Build Own Real Time GPS Tracking Apps with Integrated Google Maps
GPS tracker serves many useful functions including keeping an eye on the kids, checking the distance to the nearest petrol outlet, and of course, using it with Google Maps. Integrating the GPS tracking with the Google Maps helps us see where we are heading in our automobile or which we should head in case we know the name of the place.
Cheap and simple
Building a GPS tracking app is fun and simple. Integrating it with the Google Maps can be done. First, there is no cost involved for the software since you can get everything you need under Creative Commons. You can purchase all the other components you need for under $200.
The hardware you need to assemble has three main components. One is the Microcontroller. This unit controls the entire works and is the central controller. You can choose the Arduino Uno which might cost around $35. The second thing you need is the GSM/GPRS module. This helps you connect to the internet through the GGSN. It gets its input from the GSM Base Station and this helps you coordinate the working.
Relaying the signal
You use your Real Time GPS Tracker to connect to the GSM Base Station. The GPS tracker gets its input from the GPS Satellite. The GPS chip outputs the information on the positioning that goes over the GPRS link to the Gateway GPRS Support Node (GGSN) of the mobile operator. This signal is then transferred to a remote server using a TCP connection. The server will store the positional data in a MySQL database.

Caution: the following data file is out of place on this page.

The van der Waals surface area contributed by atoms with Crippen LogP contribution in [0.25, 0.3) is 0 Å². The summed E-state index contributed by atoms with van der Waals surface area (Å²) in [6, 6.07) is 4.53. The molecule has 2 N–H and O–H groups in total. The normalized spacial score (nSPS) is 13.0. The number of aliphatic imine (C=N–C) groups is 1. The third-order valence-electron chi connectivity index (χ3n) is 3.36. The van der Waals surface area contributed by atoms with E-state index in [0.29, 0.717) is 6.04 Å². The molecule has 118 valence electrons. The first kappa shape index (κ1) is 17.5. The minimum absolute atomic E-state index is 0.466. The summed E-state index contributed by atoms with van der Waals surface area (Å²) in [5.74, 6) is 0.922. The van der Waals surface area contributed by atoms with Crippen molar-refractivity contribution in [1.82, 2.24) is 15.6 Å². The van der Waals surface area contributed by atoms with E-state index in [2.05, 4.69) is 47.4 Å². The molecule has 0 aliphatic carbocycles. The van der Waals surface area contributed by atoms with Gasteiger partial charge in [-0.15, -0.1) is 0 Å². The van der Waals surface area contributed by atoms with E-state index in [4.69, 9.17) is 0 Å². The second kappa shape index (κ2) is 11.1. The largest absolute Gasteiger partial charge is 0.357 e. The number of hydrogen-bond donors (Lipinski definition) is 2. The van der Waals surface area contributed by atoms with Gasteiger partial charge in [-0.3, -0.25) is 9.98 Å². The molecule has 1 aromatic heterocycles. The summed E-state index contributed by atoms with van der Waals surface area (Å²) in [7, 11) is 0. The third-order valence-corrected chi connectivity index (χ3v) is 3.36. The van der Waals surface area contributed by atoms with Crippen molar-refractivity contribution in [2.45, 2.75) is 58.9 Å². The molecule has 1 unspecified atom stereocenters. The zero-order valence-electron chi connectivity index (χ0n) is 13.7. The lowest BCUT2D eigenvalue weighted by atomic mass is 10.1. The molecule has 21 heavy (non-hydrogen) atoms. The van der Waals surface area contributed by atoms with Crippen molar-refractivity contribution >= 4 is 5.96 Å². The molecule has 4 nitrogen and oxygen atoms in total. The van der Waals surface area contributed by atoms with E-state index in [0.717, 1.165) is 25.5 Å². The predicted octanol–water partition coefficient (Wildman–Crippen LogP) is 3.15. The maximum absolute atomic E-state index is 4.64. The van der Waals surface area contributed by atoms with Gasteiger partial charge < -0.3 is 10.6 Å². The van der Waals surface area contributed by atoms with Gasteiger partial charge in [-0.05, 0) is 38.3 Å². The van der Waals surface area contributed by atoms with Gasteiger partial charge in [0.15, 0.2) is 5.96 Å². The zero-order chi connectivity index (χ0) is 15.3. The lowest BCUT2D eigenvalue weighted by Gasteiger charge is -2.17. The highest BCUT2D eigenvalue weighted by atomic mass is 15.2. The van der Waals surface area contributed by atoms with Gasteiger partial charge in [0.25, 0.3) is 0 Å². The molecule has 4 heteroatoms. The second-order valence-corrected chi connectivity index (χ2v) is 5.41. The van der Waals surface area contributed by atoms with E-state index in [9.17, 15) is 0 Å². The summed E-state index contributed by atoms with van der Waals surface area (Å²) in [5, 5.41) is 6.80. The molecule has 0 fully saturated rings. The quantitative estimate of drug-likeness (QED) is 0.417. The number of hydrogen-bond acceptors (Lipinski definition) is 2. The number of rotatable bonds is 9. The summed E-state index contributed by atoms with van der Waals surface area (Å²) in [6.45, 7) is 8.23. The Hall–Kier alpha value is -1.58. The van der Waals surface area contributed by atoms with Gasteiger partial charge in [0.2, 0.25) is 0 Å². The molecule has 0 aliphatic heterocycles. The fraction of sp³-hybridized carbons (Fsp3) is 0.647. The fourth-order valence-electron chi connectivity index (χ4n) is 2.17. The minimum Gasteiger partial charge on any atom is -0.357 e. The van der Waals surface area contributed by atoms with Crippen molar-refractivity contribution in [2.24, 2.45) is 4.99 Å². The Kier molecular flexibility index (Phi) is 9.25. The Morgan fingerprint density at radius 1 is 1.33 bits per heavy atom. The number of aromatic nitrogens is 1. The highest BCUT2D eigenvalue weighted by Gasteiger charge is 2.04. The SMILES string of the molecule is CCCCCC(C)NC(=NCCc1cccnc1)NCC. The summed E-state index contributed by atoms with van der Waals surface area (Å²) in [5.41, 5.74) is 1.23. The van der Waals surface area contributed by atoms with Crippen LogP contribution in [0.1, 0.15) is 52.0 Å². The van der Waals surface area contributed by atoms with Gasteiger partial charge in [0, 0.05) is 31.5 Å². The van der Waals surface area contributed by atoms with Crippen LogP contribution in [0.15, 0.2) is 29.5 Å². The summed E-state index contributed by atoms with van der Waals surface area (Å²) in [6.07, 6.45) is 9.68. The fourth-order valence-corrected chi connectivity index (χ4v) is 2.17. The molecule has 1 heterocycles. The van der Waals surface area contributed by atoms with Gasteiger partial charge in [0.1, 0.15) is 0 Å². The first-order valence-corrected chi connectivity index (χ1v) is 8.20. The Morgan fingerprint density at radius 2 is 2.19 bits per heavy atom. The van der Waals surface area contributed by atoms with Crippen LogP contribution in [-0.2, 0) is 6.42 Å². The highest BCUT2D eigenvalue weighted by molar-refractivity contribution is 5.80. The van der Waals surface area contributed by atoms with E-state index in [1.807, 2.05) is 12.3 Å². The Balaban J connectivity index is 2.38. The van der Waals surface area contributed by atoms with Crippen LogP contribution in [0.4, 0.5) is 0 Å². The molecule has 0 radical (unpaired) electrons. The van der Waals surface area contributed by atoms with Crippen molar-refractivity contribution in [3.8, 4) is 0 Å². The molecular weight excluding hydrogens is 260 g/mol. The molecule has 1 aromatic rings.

The third part of the GPS Tracking unit is the GPS module. You can use the USGlobalSat EM-406A for your GPS Module. It is based on the SiRF Star III Chipset. It gives out timing and positioning data along with the SiRF binary protocol. This gives you an accuracy of 10 metres if you do not use WAAS. If you do, it will improve the accuracy to 5 metres. You can buy the GPS unit and a separate interface board and connect both. In all, it will cost about $80.
Assembly of the hardware
The hardware assembly is simple. Solder Arduino stackable headers on the GPS Shield and the GSM shield. Stack the GPS module on top of the GSM board after you solder it to the GPS Shield. Stack the two boards on top of the Arduino board. Now go to hhtp://www.arduino.cc/ and use the directions to compile and load the code onto the Arduino board. They use more libraries – TInyGPS, PString, and NewSoftSerial. Download and install these libraries first.
Please note that The code cell.println (“AT+CGDCONT=1, \”IP\”,\ “isp.cingular\””) ;establishes a PDP (Packet Data Protocol) context with AT&T’s APN (Access Point Name). Suppose you have a different service provider replace the “isp.cingular” with the correct APN. Go to the code in the line: cell.println(“AT+SDATACONF=1,\”TCP \”,\”your_ip_address\”,32000″); Change this to the IP Address for your TCP Server. You need to add more code to send serial commands to the cellular module. You can find it on the Instructables.com website.
Next, you connect the TCP Server. It is coded in Python. This receives the data and stores it in a MySQL database after opening a TCP port. The operation will run comfortably on Python 2 versions but for using with Python 3 versions you need to adjust the code.